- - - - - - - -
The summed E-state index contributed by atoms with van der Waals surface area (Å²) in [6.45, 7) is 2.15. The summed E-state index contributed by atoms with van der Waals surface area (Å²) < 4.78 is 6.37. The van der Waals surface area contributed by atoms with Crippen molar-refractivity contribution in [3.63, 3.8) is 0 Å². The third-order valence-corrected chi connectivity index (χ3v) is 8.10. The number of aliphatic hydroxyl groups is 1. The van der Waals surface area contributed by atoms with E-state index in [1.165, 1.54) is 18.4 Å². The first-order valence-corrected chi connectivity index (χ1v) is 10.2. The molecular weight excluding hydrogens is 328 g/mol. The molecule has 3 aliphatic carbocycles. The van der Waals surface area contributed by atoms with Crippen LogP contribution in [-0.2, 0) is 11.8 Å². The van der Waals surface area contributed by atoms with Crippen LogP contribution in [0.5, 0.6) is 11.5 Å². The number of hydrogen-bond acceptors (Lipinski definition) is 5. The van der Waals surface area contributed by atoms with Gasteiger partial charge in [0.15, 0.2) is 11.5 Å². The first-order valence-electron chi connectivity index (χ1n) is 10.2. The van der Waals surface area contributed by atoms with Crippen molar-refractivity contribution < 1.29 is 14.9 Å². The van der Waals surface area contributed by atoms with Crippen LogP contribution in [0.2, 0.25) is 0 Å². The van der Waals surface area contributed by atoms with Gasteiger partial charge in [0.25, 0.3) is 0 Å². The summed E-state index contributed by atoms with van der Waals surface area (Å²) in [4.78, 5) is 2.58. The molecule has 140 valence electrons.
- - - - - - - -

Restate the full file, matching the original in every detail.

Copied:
The summed E-state index contributed by atoms with van der Waals surface area (Å²) in [6.45, 7) is 2.15. The summed E-state index contributed by atoms with van der Waals surface area (Å²) < 4.78 is 6.37. The van der Waals surface area contributed by atoms with Crippen molar-refractivity contribution in [3.63, 3.8) is 0 Å². The third-order valence-corrected chi connectivity index (χ3v) is 8.10. The number of aliphatic hydroxyl groups is 1. The van der Waals surface area contributed by atoms with E-state index in [1.165, 1.54) is 18.4 Å². The first-order valence-corrected chi connectivity index (χ1v) is 10.2. The molecular weight excluding hydrogens is 328 g/mol. The molecule has 3 aliphatic carbocycles. The van der Waals surface area contributed by atoms with Crippen LogP contribution in [-0.2, 0) is 11.8 Å². The van der Waals surface area contributed by atoms with Crippen LogP contribution in [0.5, 0.6) is 11.5 Å². The number of hydrogen-bond acceptors (Lipinski definition) is 5. The van der Waals surface area contributed by atoms with Gasteiger partial charge in [0.15, 0.2) is 11.5 Å². The first-order valence-electron chi connectivity index (χ1n) is 10.2. The van der Waals surface area contributed by atoms with Crippen molar-refractivity contribution < 1.29 is 14.9 Å². The van der Waals surface area contributed by atoms with Crippen LogP contribution in [0.2, 0.25) is 0 Å². The van der Waals surface area contributed by atoms with Gasteiger partial charge in [0.25, 0.3) is 0 Å². The summed E-state index contributed by atoms with van der Waals surface area (Å²) in [4.78, 5) is 2.58. The molecule has 140 valence electrons.